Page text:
27 Nov 2009, Silver Spring, Maryland, United States…Mark A. Kellner, News Editor, Adventist Review/ANN
James A. Cress, 60, Ministerial Secretary for the General Conference of Seventh-day Adventists since 1992, died on the evening of November 26, 2009 at the University of Maryland Medical Center in Baltimore, Maryland.
According to a family statement, Cress succumbed to “complications arising from a rare pathogen believed to have been contracted in the course of his travels. Upon his return from the last of his itineraries, the infection worsened. Despite the very best medical care and a valiant struggle, consistent with Cress's energetic approach to Christian service, he succumbed rapidly.”
Cress always considered himself a “pastor on loan” to the world church headquarters, where he led out in training, encouragement and mentoring of pastors, elders, deacons and deaconesses around the world. His position saw him travel to many countries around the globe, holding seminars, preaching sermons and working with local leaders and pastors to promote excellence in ministry.
Jan Paulsen, president of the world Seventh-day Adventist Church, said, “We are devastated at this news, realizing the depth of service we all engage in, service that presents a possible challenge to our health and to our families. Let us keep his wife Sharon in your prayers. This is a tremendous loss to her, as well as to the church.”
Cress was the author of several books, including Common Sense Ministry, More Common Sense Ministry, and You Can Keep Them If You Care, and hundreds of articles for Ministry magazine, of which he was publisher. In that role, Cress continued and strengthened fund-raising efforts to send copies of Ministry to pastors outside of the Seventh-day Adventist Church, as a way of building bridges between Adventists and other faith communities. This also led to the annual PREACH seminar, which under Cress' leadership expanded to global satellite, cable TV and Internet broadcasts, reaching 25,000 pastors each year with continuing education in homiletics.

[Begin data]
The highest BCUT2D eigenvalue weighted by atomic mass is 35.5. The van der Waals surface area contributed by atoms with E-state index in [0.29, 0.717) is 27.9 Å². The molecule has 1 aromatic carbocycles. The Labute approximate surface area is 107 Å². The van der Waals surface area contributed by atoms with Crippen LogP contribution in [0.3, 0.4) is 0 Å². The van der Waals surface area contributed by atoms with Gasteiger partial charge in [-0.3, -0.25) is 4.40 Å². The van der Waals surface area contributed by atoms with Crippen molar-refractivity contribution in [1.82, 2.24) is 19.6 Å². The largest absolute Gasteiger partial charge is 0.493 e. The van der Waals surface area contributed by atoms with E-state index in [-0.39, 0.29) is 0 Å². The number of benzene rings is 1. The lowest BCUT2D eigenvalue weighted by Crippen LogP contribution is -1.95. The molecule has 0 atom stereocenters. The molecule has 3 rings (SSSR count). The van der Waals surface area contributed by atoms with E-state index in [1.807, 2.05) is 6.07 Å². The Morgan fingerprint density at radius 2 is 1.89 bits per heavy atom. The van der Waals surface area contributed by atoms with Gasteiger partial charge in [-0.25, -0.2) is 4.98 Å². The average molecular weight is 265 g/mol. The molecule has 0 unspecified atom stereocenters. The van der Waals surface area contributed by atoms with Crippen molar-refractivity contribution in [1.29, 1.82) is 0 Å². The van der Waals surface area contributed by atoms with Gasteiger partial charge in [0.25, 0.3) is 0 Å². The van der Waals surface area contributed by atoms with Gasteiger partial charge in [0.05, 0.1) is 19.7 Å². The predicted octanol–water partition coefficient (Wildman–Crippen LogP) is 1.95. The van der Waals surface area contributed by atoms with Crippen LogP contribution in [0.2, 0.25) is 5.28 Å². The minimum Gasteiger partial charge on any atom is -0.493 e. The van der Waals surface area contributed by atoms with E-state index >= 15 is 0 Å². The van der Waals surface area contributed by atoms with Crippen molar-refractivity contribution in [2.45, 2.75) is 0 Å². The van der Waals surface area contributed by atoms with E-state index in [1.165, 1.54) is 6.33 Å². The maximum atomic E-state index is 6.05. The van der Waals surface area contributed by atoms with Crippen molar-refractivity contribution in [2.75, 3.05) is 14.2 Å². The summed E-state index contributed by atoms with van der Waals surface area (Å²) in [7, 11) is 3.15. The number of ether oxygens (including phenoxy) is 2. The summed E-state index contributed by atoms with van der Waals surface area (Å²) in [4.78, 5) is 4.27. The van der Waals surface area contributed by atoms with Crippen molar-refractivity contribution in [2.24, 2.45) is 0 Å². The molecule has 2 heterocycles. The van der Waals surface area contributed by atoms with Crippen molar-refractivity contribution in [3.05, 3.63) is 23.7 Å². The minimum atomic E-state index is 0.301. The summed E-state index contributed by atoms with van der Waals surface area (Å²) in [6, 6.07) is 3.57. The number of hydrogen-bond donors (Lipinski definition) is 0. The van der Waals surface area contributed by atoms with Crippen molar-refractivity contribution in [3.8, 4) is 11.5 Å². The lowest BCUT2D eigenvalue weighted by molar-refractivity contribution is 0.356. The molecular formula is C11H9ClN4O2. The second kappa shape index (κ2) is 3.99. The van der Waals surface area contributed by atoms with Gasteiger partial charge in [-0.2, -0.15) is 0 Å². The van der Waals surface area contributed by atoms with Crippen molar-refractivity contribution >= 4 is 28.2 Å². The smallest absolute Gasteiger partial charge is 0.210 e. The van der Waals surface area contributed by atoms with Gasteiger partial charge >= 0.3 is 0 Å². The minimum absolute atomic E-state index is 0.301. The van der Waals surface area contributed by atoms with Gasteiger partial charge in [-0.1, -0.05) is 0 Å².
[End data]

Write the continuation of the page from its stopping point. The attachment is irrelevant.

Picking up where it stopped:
“We are all shocked by this unexpected news.” said Gerald Karst, a general vice president of the world church who also advised the Ministerial Association, of which Cress served as secretary. “We have lost a colleague and a friend whose commitment to the Lord and to the Church was total. His passing leaves large shoes to be filled. He lived life to the full. He viewed life through positive eyes.”
Cress graduated from Southern Missionary College with a bachelor's degree in Theology and received a Master of Divinity degree from the Seventh-day Adventist Theological Seminary at Andrews University and a Doctor of Ministry degree from Fuller Theological Seminary in Pasadena, California. He had previously served as a pastor evangelist and ministerial secretary in the Mid-America region of the United States before joining the world headquarters team.
Cress' wife, Sharon, who survives, is an associate secretary of the Ministerial Association and oversees Shepherdess International, a ministry to pastors' spouses and children. She has served the Seventh-day Adventist Church as a Bible worker, associate pastor, and seminary leader.
Cress is survived by a brother, John C. Cress, of College Place, Washington, an Adventist pastor who serves with Adventist Health Care. A third brother, David Cress, who had been president of the Georgia-Cumberland Conference of Seventh-day Adventists, died in an airplane crash in December of 2004.
A memorial service is anticipated for December 5 at 4 p.m. at Sligo Seventh-day Adventist Church in Takoma Park, Maryland.